I made a summer bucket list a couple weeks ago in an effort to encourage myself to seize the moment (or seize the three months, as it were) and enjoy some of the season before it disappears and all I have are hazy memories of way, way too many hours logged at our local playground (story of my last few summers). I kept the bucket list realistic enough that I might actually tackle everything — or near everything — on the list, but ambitious enough to feel excited about doing do. Probably my most ambitious item on the list is to read five books this summer. Those of you who also have young kids you’re home with most of the day, and who don’t commute on public transportation regularly, may feel my pain. It’s hard to find the mental energy to focus on a book — newspaper and magazine articles are my usual go-to on a day-to-day basis. But I don’t want to let another summer pass without savoring the time-honored tradition of getting lost in a book on a hot day (or evening). And, so: another list. This time of books I feel drawn to read over the next couple of months:
The Bright Hour by Nina Riggs
I’m a big fan of memoirs — they’re my favorite thing to read — and when I’ve been in a reading rut like I have been lately, memoirs are usually a sure-fire way to re-start a reading habit. I did a quick search for new memoirs on Amazon last week and saw that this book was recently published and had rave reviews. It’s about a woman — a mother — my age who is dying of breast cancer. “Exploring motherhood, marriage, friendship, and memory, even as she wrestles with the legacy of her great-great-great grandfather, Ralph Waldo Emerson, Nina Riggs’s breathtaking memoir continues the urgent conversation that Paul Kalanithi began in his gorgeous When Breath Becomes Air. She asks, what makes a meaningful life when one has limited time?” Like Kalanithi’s memoir, The Bright Hour is deeply moving, poignant, and compelling. It’s also sad as hell.
Textbook by Amy Krouse Rosenthal
Written by the late Amy Krouse Rosenthal, who wrote the beautiful essay “You May Want to Marry My Husband,” weeks before she died of cancer earlier this year, Textbook, “not exactly a memoir, not just a collection of observations,” is a beautiful exploration into the many ways we are connected on this planet and speaks to the awe, bewilderment, and poignancy of being alive. That’s my jam, and plus I love AKR (her daughter, by the way, is posting a beautiful tribute to her mother on Instagram, which I have enjoyed following over the past few months).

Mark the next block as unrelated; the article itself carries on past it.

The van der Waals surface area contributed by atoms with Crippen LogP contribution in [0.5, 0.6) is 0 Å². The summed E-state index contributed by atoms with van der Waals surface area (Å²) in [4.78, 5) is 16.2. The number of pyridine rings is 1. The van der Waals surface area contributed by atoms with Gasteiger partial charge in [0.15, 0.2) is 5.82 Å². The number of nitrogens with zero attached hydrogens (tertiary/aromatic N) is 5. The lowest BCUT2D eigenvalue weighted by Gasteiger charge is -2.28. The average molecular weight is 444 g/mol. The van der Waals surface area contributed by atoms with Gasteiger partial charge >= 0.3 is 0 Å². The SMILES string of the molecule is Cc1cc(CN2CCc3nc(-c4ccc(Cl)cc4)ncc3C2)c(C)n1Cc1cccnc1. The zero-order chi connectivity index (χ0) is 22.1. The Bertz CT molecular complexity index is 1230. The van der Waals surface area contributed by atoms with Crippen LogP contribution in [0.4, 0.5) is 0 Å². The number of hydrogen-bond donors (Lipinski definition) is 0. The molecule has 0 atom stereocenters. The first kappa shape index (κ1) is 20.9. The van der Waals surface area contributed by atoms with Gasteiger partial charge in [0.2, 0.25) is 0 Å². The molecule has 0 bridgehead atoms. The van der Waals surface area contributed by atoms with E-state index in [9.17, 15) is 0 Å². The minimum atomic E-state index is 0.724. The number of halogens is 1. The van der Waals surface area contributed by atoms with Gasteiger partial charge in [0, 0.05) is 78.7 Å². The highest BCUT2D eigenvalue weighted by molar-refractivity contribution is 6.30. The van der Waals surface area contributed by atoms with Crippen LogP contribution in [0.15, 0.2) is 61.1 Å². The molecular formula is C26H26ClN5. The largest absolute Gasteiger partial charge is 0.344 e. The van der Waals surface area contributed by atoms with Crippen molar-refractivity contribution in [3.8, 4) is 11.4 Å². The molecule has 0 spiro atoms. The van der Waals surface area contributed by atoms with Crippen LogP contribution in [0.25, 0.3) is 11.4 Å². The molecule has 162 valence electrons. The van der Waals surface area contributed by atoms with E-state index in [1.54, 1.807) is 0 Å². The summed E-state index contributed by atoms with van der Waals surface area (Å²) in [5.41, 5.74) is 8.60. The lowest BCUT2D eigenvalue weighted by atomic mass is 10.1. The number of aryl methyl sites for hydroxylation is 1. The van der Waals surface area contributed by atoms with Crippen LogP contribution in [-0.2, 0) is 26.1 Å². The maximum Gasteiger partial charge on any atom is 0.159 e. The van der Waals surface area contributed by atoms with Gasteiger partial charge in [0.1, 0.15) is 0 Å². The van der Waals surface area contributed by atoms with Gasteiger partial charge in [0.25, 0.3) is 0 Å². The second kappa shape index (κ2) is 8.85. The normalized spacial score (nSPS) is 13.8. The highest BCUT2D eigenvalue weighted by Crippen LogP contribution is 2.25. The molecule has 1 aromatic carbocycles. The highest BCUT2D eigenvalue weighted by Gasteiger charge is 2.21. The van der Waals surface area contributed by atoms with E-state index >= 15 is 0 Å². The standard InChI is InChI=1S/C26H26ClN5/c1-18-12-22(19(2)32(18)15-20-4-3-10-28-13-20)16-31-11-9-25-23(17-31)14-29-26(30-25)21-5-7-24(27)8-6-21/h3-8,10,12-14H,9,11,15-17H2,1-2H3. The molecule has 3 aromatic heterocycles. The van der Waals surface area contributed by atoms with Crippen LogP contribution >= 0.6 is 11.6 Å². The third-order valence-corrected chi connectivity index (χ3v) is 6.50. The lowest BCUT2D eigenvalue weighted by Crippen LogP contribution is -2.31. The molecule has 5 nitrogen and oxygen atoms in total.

Midnight at the Bright Ideas Bookstore by Matthew Sullivan
This is a novel, not a memoir, but it kept coming up as a recommendation in my search and had stellar reviews; then I read a Modern Love essay the other day that I liked and noticed that the author was the same guy who wrote this book, so now it’s on my summer reading list. It’s described as a murder mystery, which isn’t usually my cup of tea, but I do like the way the author writes, and what can I say? I’m a sucker for a good title and a well-designed book cover.
We Are Never Meeting in Real Life: Essays by Samantha Irby
This also popped up as another recommendation in my search (often purchased together with Hunger, Amazon says). It’s a collection of essays by a blogger I’m not familiar with, but it also has great reviews, and the blurb is funny: “Whether talking about how her difficult childhood has led to a problem in making “adult” budgets, explaining why she should be the new Bachelorette—she’s “35-ish, but could easily pass for 60-something”—detailing a disastrous pilgrimage-slash-romantic-vacation to Nashville to scatter her estranged father’s ashes, sharing awkward sexual encounters, or dispensing advice on how to navigate friendships with former drinking buddies who are now suburban moms—hang in there for the Costco loot—she’s as deft at poking fun at the ghosts of her past self as she is at capturing powerful emotional truths.”
My Glory Was I Had Such Friends: A Memoir by Amy Silverstein
This is a story about “showing up” for a friend in need as women from different points in the author’s life gather to support her as she awaits a heart transplant. Reviewers describe it as compelling, gripping, a page-turner, and full of compassion, empathy, love, and the power of friendship.
For the fall, or to be squeezed in at the end of summer if I’ve finished these others:
Hunger by Roxane Gay
Written by best-selling author, Roxane Gay (Bad Feminist), Hunger is a memoir that explores the relationship between food, feelings, weight, and self-image. “Roxane explores what it means to be overweight in a time when the bigger you are, the less you are seen.”
What are you all reading this summer? Any recommendations?